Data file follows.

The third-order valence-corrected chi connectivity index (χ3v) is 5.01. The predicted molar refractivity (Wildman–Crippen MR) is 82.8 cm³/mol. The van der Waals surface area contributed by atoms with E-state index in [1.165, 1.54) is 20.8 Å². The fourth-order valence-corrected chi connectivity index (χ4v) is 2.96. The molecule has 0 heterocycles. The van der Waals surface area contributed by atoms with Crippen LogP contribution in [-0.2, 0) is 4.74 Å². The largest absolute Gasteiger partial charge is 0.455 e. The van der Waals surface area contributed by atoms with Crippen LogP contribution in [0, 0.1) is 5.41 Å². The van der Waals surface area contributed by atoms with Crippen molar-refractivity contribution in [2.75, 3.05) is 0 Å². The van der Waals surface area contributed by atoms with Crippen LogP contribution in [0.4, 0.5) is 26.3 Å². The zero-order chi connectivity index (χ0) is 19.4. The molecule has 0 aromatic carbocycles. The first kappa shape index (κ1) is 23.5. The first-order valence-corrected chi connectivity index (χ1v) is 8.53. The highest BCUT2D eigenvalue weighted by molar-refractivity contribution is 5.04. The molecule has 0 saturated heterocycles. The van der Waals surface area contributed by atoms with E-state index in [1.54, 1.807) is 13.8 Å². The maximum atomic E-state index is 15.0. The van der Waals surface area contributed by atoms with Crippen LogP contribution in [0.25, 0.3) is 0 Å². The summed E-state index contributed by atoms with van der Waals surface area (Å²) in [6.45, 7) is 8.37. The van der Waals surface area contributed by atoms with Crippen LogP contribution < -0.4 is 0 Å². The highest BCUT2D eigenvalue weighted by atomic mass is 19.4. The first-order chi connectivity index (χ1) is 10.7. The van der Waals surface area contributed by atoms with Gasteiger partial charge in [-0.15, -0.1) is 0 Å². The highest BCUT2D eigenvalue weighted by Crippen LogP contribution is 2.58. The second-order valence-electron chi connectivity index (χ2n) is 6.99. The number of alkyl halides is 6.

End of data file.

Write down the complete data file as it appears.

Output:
The third-order valence-corrected chi connectivity index (χ3v) is 5.01. The predicted molar refractivity (Wildman–Crippen MR) is 82.8 cm³/mol. The van der Waals surface area contributed by atoms with E-state index in [1.165, 1.54) is 20.8 Å². The fourth-order valence-corrected chi connectivity index (χ4v) is 2.96. The molecule has 0 heterocycles. The van der Waals surface area contributed by atoms with Crippen LogP contribution in [-0.2, 0) is 4.74 Å². The largest absolute Gasteiger partial charge is 0.455 e. The van der Waals surface area contributed by atoms with Crippen LogP contribution in [0, 0.1) is 5.41 Å². The van der Waals surface area contributed by atoms with Crippen molar-refractivity contribution in [2.75, 3.05) is 0 Å². The van der Waals surface area contributed by atoms with Crippen LogP contribution in [0.4, 0.5) is 26.3 Å². The zero-order chi connectivity index (χ0) is 19.4. The molecule has 0 aromatic carbocycles. The first kappa shape index (κ1) is 23.5. The first-order valence-corrected chi connectivity index (χ1v) is 8.53. The highest BCUT2D eigenvalue weighted by molar-refractivity contribution is 5.04. The molecule has 0 saturated heterocycles. The van der Waals surface area contributed by atoms with E-state index in [1.54, 1.807) is 13.8 Å². The maximum atomic E-state index is 15.0. The van der Waals surface area contributed by atoms with Crippen LogP contribution in [0.25, 0.3) is 0 Å². The summed E-state index contributed by atoms with van der Waals surface area (Å²) in [6.45, 7) is 8.37. The van der Waals surface area contributed by atoms with Crippen LogP contribution < -0.4 is 0 Å². The highest BCUT2D eigenvalue weighted by atomic mass is 19.4. The first-order chi connectivity index (χ1) is 10.7. The van der Waals surface area contributed by atoms with Gasteiger partial charge in [-0.15, -0.1) is 0 Å². The highest BCUT2D eigenvalue weighted by Crippen LogP contribution is 2.58. The second-order valence-electron chi connectivity index (χ2n) is 6.99. The number of alkyl halides is 6.